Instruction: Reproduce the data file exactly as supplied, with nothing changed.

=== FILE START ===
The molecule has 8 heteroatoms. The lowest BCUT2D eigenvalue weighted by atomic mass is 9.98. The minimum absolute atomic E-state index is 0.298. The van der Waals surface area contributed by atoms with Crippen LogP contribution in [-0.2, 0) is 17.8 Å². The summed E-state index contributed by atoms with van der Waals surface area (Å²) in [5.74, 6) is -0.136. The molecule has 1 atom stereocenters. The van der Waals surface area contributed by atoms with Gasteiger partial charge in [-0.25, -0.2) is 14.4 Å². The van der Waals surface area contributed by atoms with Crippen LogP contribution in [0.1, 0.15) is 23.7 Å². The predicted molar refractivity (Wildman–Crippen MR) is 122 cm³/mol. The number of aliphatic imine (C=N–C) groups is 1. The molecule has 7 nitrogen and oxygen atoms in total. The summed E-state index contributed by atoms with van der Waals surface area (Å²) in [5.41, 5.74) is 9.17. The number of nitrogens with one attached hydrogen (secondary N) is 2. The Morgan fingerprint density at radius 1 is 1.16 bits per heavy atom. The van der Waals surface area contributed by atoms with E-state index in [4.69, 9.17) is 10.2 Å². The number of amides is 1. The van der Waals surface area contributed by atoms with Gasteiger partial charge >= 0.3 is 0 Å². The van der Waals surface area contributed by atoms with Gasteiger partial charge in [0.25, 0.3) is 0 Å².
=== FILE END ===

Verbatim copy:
The molecule has 8 heteroatoms. The lowest BCUT2D eigenvalue weighted by atomic mass is 9.98. The minimum absolute atomic E-state index is 0.298. The van der Waals surface area contributed by atoms with Crippen LogP contribution in [-0.2, 0) is 17.8 Å². The summed E-state index contributed by atoms with van der Waals surface area (Å²) in [5.74, 6) is -0.136. The molecule has 1 atom stereocenters. The van der Waals surface area contributed by atoms with Gasteiger partial charge in [-0.25, -0.2) is 14.4 Å². The van der Waals surface area contributed by atoms with Crippen LogP contribution in [0.1, 0.15) is 23.7 Å². The predicted molar refractivity (Wildman–Crippen MR) is 122 cm³/mol. The number of aliphatic imine (C=N–C) groups is 1. The molecule has 7 nitrogen and oxygen atoms in total. The summed E-state index contributed by atoms with van der Waals surface area (Å²) in [5.41, 5.74) is 9.17. The number of nitrogens with one attached hydrogen (secondary N) is 2. The Morgan fingerprint density at radius 1 is 1.16 bits per heavy atom. The van der Waals surface area contributed by atoms with E-state index in [4.69, 9.17) is 10.2 Å². The number of amides is 1. The van der Waals surface area contributed by atoms with Gasteiger partial charge >= 0.3 is 0 Å². The van der Waals surface area contributed by atoms with Gasteiger partial charge in [0.25, 0.3) is 0 Å².